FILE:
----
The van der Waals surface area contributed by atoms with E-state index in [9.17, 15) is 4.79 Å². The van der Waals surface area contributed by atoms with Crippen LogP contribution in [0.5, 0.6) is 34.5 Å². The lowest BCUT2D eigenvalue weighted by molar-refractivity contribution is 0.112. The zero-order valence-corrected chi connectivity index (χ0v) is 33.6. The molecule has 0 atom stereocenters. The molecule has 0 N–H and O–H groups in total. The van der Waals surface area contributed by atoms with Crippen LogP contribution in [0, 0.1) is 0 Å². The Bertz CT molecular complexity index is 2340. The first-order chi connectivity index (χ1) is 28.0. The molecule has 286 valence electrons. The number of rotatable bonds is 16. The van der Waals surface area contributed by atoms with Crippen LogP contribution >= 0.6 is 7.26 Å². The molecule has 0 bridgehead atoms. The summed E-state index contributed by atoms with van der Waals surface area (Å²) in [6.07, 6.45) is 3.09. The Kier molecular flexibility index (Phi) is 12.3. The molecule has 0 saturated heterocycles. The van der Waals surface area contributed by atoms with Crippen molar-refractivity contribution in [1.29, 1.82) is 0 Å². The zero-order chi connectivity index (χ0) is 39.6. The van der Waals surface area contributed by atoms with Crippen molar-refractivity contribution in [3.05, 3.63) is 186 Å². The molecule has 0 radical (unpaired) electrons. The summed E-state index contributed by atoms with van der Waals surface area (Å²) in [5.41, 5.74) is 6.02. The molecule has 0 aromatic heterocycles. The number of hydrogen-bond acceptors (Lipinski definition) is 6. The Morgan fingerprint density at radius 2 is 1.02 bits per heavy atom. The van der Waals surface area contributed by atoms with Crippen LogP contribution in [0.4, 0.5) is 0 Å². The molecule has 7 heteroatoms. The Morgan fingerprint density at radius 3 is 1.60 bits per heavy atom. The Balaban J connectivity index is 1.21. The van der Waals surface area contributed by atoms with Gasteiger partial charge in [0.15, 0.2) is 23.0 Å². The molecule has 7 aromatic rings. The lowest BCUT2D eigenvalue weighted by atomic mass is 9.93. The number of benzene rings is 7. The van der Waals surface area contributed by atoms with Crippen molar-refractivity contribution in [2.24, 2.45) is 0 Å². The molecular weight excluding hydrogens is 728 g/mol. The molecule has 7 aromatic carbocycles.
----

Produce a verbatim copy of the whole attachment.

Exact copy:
The van der Waals surface area contributed by atoms with E-state index in [9.17, 15) is 4.79 Å². The van der Waals surface area contributed by atoms with Crippen LogP contribution in [0.5, 0.6) is 34.5 Å². The lowest BCUT2D eigenvalue weighted by molar-refractivity contribution is 0.112. The zero-order valence-corrected chi connectivity index (χ0v) is 33.6. The molecule has 0 atom stereocenters. The molecule has 0 N–H and O–H groups in total. The van der Waals surface area contributed by atoms with Crippen LogP contribution in [0, 0.1) is 0 Å². The Bertz CT molecular complexity index is 2340. The first-order chi connectivity index (χ1) is 28.0. The molecule has 286 valence electrons. The number of rotatable bonds is 16. The van der Waals surface area contributed by atoms with Crippen LogP contribution >= 0.6 is 7.26 Å². The molecule has 0 bridgehead atoms. The summed E-state index contributed by atoms with van der Waals surface area (Å²) in [6.07, 6.45) is 3.09. The Kier molecular flexibility index (Phi) is 12.3. The molecule has 0 saturated heterocycles. The van der Waals surface area contributed by atoms with Crippen molar-refractivity contribution in [1.29, 1.82) is 0 Å². The zero-order chi connectivity index (χ0) is 39.6. The van der Waals surface area contributed by atoms with Crippen molar-refractivity contribution in [3.05, 3.63) is 186 Å². The molecule has 0 radical (unpaired) electrons. The summed E-state index contributed by atoms with van der Waals surface area (Å²) in [5.41, 5.74) is 6.02. The molecule has 0 aromatic heterocycles. The number of hydrogen-bond acceptors (Lipinski definition) is 6. The Morgan fingerprint density at radius 2 is 1.02 bits per heavy atom. The van der Waals surface area contributed by atoms with Crippen LogP contribution in [0.4, 0.5) is 0 Å². The molecule has 7 heteroatoms. The Morgan fingerprint density at radius 3 is 1.60 bits per heavy atom. The Balaban J connectivity index is 1.21. The van der Waals surface area contributed by atoms with Gasteiger partial charge in [0.15, 0.2) is 23.0 Å². The molecule has 7 aromatic rings. The lowest BCUT2D eigenvalue weighted by atomic mass is 9.93. The number of benzene rings is 7. The van der Waals surface area contributed by atoms with Crippen molar-refractivity contribution in [2.24, 2.45) is 0 Å². The molecular weight excluding hydrogens is 728 g/mol. The molecule has 7 aromatic carbocycles.